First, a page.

I was a smoker and quit in 2002. Never had any trouble with breathing until after 2008. I spent 12 days in the hospital with a serious pneumonia, had 3 chest tubes, developed sepsis and was close to having major organs shut down. I survived, as you can tell. Shortly after the pneumonia, I was dx’d with COPD but given no medication for it. And wasn’t bothered with breathlessness, fatigue, coughing, etc. In early 2017, I did start with a heavy chest and not being able to walk very far but I also have back problems, rheumatoid arthritis, spine problems. I am now on Spiriva Respimat but I still have almost none of the normal COPD symptoms. I’m wondering how much the pneumonia, chest tubes and sepsis was a cause of the COPD. Thank you.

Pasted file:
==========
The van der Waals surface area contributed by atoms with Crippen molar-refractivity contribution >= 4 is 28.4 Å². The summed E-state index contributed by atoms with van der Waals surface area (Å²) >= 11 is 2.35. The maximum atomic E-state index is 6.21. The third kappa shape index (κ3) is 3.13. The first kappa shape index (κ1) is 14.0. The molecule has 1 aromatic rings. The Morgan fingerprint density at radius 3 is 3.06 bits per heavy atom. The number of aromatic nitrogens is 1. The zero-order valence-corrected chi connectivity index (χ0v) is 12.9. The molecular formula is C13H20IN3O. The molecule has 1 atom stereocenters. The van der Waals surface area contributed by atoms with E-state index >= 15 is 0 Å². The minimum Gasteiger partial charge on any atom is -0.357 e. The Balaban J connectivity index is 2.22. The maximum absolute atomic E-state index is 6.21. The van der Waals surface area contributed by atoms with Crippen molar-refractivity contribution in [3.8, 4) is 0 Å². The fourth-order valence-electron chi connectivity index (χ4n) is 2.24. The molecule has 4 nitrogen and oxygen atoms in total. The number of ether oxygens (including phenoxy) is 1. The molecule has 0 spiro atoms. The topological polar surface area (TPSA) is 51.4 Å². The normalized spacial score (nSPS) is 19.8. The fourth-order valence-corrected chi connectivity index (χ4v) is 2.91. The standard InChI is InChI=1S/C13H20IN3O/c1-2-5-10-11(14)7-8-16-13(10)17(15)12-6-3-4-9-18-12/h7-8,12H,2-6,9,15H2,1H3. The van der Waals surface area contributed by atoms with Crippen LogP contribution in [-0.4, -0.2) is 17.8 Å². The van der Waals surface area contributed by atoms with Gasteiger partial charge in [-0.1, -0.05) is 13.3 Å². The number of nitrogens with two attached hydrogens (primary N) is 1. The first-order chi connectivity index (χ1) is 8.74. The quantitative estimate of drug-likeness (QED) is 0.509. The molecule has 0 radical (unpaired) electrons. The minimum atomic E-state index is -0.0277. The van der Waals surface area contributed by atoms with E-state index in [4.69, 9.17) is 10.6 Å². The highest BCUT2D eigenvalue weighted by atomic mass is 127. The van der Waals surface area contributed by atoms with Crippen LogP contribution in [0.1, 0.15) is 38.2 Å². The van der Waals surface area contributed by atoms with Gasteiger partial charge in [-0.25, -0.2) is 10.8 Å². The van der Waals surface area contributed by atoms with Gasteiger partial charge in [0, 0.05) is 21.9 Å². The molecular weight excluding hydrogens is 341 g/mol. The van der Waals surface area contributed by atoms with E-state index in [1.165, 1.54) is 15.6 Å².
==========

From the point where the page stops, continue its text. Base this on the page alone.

• Leon Lebowitz, BA, RRT moderator
    2 years ago

    Hi mollmae and thanks for sharing your story. Although we are unable to provide medical advice or diagnostics over the internet (for your own safety), your post certainly warrants a comment. In the most general of terms, pneumonia, chest tubes and sepsis typically are not responsible for causing COPD. I thought you might find it helpful to look over this article on the risk factors and causes of COPD: It’s good to hear you are managing your COPD with limited symptoms (as you stated) and using Respimat. We wish you the best and look forward to your continued participation in our community.
    All the best,
    Leon (site moderator)

  • Barb47
    2 years ago